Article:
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Germany leads eurozone to stronger growth

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LONDON — The economy of the 16 countries that use the euro grew by a better-than-expected 1 percent during the second quarter as growth engine Germany expanded at its fastest pace since reunification two decades ago.

Thursday's quarter-on-quarter figures show the eurozone grew at its fastest rate in nearly four years — and faster than the U.S. during the same quarter.

That defied expectations from just a couple of months ago, when Europe was threatened by a severe government debt crisis. The U.S. grew by 0.6 percent during the April to June period compared to the previous quarter.

The eurozone beat market forecasts for a 0.7 percent rise and topped the muted 0.2 percent growth from the first quarter.

Germany, Europe's biggest economy, led the way as its economy grew by a very strong 2.2 percent in the second quarter compared to the quarter before as exporters reaped the benefits of a recovery in global demand.

Still, many economists think the second quarter will be as good as it gets for the eurozone this year. Governments across the region — particularly Greece, Spain, Ireland and Portugal — are slashing spending programs and raising taxes to cut their ballooning debt levels, depriving the economy of stimulus from government spending. Additionally, the U.S., a major trading partner, is losing momentum.

"The peripheral economies will continue to suffer from fiscal tightening and look set to remain in, or return to, recession," said Jennifer McKeown, senior European economist at Capital Economics.

"Meanwhile, the German recovery will weaken as global demand slows and its own fiscal consolidation begins next year," she added.

Figures across Europe show a wide divergence in performance and there are fears that a number of countries will remain in recession or will start contracting once again — the eurozone as a whole only emerged from its severe recession in the third quarter of last year.

While Germany is steaming ahead, and France posted a solid 0.6 percent increase, others like Greece, remain mired in recession. The economy there contracted by 1.5 percent in the second quarter. And Spain's modest 0.2 percent improvement in the quarter won't do much to get the unemployment rate down from 20 percent.

Howard Wheeldon, senior strategist at BGC Partners, thinks that this gap between the core and the periphery may cause friction within the single currency area.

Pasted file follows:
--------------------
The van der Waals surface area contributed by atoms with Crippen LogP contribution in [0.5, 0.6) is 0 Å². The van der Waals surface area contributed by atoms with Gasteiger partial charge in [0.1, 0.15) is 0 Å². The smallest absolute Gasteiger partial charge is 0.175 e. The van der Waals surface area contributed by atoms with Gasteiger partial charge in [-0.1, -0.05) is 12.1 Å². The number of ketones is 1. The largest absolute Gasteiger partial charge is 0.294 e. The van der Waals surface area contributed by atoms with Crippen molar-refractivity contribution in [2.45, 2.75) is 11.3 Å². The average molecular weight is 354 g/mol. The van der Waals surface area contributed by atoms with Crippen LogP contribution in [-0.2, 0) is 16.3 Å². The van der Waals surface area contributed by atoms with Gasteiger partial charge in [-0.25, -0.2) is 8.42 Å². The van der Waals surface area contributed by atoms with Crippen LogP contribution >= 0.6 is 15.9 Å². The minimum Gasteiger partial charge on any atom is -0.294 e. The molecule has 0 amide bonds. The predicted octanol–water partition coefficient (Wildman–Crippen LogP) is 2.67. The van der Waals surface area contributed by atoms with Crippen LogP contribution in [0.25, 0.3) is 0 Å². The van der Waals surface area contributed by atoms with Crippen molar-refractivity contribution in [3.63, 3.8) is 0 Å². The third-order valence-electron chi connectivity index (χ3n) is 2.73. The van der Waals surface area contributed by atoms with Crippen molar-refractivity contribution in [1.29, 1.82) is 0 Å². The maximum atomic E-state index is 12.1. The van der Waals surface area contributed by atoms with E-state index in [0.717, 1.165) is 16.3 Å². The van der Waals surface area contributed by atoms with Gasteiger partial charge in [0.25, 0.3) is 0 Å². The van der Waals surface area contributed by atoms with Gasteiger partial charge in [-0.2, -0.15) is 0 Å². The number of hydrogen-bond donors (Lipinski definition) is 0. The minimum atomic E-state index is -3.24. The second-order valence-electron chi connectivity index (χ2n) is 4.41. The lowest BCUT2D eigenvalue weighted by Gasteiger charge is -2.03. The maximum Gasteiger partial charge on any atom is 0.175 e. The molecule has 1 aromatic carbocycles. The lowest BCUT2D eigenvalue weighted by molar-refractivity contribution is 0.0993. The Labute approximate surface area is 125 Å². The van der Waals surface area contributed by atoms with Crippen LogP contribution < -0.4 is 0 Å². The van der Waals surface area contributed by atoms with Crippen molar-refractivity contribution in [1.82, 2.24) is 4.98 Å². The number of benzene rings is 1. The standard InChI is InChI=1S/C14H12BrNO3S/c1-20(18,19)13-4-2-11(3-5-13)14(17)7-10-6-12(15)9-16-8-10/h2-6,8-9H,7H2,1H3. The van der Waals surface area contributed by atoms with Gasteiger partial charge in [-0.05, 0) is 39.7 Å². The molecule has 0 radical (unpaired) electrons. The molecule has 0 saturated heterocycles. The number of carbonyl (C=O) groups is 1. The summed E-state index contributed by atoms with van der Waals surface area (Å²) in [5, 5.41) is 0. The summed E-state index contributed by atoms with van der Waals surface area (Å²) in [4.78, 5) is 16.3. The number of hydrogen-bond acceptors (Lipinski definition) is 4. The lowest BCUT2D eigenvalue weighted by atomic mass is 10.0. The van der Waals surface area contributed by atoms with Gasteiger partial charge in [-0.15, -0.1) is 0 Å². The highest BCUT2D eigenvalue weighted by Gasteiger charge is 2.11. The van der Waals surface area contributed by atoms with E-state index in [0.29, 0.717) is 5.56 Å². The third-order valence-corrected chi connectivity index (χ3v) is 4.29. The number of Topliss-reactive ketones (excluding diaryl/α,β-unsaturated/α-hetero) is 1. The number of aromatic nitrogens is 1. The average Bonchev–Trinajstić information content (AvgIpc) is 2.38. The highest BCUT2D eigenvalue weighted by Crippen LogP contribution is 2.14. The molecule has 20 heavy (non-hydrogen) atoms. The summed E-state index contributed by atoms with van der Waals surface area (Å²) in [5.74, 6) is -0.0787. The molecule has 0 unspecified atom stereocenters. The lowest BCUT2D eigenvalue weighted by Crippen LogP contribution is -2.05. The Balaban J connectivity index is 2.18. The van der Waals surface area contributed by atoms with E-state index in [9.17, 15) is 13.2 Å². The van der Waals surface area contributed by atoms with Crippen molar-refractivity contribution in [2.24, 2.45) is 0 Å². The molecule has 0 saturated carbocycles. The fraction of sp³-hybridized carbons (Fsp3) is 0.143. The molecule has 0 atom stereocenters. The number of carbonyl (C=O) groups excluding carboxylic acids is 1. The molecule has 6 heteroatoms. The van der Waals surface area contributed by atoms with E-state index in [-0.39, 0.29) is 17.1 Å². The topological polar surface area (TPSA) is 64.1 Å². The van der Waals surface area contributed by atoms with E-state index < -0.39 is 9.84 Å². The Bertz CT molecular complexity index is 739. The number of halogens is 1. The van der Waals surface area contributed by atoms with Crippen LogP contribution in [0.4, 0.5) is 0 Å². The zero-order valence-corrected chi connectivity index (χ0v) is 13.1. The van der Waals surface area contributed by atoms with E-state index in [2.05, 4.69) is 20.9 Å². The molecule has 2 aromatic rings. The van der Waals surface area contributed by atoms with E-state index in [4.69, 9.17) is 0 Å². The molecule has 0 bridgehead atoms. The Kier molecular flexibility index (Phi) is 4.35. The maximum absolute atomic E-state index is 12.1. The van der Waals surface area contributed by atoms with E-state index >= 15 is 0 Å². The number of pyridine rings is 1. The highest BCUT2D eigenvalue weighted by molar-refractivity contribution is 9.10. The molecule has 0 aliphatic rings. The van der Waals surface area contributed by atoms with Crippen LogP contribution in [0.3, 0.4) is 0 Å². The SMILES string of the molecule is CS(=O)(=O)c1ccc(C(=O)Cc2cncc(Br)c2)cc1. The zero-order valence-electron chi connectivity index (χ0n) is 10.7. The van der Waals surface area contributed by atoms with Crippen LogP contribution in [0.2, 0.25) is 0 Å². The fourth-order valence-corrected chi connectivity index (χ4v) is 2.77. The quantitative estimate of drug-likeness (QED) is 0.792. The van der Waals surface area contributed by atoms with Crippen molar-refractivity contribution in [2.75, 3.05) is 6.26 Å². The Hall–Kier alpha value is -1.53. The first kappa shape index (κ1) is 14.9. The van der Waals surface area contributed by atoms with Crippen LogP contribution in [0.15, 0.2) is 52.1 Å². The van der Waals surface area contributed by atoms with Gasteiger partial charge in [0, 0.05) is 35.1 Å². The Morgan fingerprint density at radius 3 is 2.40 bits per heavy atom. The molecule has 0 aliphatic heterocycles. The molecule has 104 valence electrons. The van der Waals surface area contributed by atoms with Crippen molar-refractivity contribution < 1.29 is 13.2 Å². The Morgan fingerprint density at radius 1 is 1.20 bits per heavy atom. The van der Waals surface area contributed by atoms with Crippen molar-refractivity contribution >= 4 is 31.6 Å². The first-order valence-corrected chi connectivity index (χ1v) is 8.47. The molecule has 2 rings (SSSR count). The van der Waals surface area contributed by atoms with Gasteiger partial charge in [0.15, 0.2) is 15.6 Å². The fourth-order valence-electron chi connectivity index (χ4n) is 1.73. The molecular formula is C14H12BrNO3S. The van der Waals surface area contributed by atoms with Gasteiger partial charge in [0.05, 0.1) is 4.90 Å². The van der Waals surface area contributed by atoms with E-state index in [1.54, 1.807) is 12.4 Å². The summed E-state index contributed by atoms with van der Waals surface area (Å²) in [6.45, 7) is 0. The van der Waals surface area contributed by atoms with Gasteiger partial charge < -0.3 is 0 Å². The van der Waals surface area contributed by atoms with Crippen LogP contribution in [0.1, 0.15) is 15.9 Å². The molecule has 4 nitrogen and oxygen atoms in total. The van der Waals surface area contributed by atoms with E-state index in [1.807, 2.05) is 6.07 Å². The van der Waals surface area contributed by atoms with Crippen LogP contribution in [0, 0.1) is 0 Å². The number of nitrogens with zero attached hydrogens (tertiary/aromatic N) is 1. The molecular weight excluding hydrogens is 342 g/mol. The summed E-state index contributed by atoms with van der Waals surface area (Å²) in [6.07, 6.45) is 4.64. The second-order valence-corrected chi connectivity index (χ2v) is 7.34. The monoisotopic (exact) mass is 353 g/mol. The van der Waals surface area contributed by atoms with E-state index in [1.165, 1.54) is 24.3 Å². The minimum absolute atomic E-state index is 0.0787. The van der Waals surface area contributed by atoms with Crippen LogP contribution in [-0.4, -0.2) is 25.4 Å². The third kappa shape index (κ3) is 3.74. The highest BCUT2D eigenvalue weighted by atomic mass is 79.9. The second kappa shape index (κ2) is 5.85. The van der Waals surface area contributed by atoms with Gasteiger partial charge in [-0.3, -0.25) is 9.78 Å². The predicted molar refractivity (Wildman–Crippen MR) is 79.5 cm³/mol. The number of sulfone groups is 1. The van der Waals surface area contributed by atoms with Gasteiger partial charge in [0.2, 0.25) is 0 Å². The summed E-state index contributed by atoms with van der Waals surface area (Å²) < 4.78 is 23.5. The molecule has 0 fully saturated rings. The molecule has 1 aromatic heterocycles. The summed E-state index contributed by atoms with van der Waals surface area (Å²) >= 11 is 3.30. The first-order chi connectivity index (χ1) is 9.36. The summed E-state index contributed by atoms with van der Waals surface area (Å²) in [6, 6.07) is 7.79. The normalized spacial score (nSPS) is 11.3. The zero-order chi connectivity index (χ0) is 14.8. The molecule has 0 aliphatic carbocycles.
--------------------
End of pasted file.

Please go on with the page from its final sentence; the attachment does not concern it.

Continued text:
"The point is that if Germany is growing on the back of predominantly export led growth and that other eurozone economies are being left out in the cold is a fact that over time is almost bound to create increased friction amongst smaller eurozone members," said Wheeldon.

For now though, the EU thinks Germany's outperformance is giving the more indebted countries in the euro area a bit more room to get their public finances in order.

EU spokesman Amadeu Altafaj Tardio said there was no room for complacency and that countries across Europe should continue with their fiscal consolidation plans and structural reforms.

Germany is benefiting "from the reforms that it carried out in previous years," he said in an interview with AP Television News.

Compared to the same quarter a year ago, the figures from statistics agency Eurostat revealed that the eurozone economy grew by 1.7 percent, up from the 0.6 percent rate recorded in the first quarter.

The U.S. economy grew 2.4 percent at an annual rate in the second quarter, according to the U.S. Commerce Department, although that figure may be revised downward later. The EU does not publish quarterly figures that show the annualized rate of growth, as the U.S. does, but simply compares them to the previous quarter or the same quarter a year ago.

The wider 27-country EU, which includes non-euro members such as Britain and Sweden, also grew by a quarterly rate of 1 percent for an annual increase of 1.7 percent.

The Eurostat figures published Friday do not include all the economies of the EU. A number, such as Denmark, Poland, Romania and Finland, have still to pull together quarterly figures.

Associated Press Writer Robert Wielaard in Brussels contributed to this story.